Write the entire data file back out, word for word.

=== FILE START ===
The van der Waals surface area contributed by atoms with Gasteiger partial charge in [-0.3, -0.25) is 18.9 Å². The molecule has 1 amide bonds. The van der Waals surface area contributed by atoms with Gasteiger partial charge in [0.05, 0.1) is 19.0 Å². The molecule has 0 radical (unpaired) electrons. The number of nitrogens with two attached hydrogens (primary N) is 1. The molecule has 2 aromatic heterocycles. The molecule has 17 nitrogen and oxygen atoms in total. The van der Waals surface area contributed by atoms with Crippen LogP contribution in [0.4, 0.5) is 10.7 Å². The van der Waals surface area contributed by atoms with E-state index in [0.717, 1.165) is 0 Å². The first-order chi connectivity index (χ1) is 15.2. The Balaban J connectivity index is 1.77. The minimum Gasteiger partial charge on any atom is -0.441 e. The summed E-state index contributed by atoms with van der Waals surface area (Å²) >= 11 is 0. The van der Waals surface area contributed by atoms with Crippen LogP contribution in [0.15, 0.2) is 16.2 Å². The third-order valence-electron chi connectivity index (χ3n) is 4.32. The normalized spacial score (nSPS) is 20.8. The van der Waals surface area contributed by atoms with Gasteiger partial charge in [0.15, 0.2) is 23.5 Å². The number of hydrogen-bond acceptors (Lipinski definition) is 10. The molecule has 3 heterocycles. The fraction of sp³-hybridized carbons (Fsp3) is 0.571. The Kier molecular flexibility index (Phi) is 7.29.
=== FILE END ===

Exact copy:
The van der Waals surface area contributed by atoms with Gasteiger partial charge in [-0.3, -0.25) is 18.9 Å². The molecule has 1 amide bonds. The van der Waals surface area contributed by atoms with Gasteiger partial charge in [0.05, 0.1) is 19.0 Å². The molecule has 0 radical (unpaired) electrons. The number of nitrogens with two attached hydrogens (primary N) is 1. The molecule has 2 aromatic heterocycles. The molecule has 17 nitrogen and oxygen atoms in total. The van der Waals surface area contributed by atoms with Crippen LogP contribution in [0.4, 0.5) is 10.7 Å². The van der Waals surface area contributed by atoms with E-state index in [0.717, 1.165) is 0 Å². The first-order chi connectivity index (χ1) is 15.2. The Balaban J connectivity index is 1.77. The minimum Gasteiger partial charge on any atom is -0.441 e. The summed E-state index contributed by atoms with van der Waals surface area (Å²) >= 11 is 0. The van der Waals surface area contributed by atoms with Crippen LogP contribution in [0.15, 0.2) is 16.2 Å². The third-order valence-electron chi connectivity index (χ3n) is 4.32. The normalized spacial score (nSPS) is 20.8. The van der Waals surface area contributed by atoms with Gasteiger partial charge in [0.15, 0.2) is 23.5 Å². The number of hydrogen-bond acceptors (Lipinski definition) is 10. The molecule has 3 heterocycles. The fraction of sp³-hybridized carbons (Fsp3) is 0.571. The Kier molecular flexibility index (Phi) is 7.29.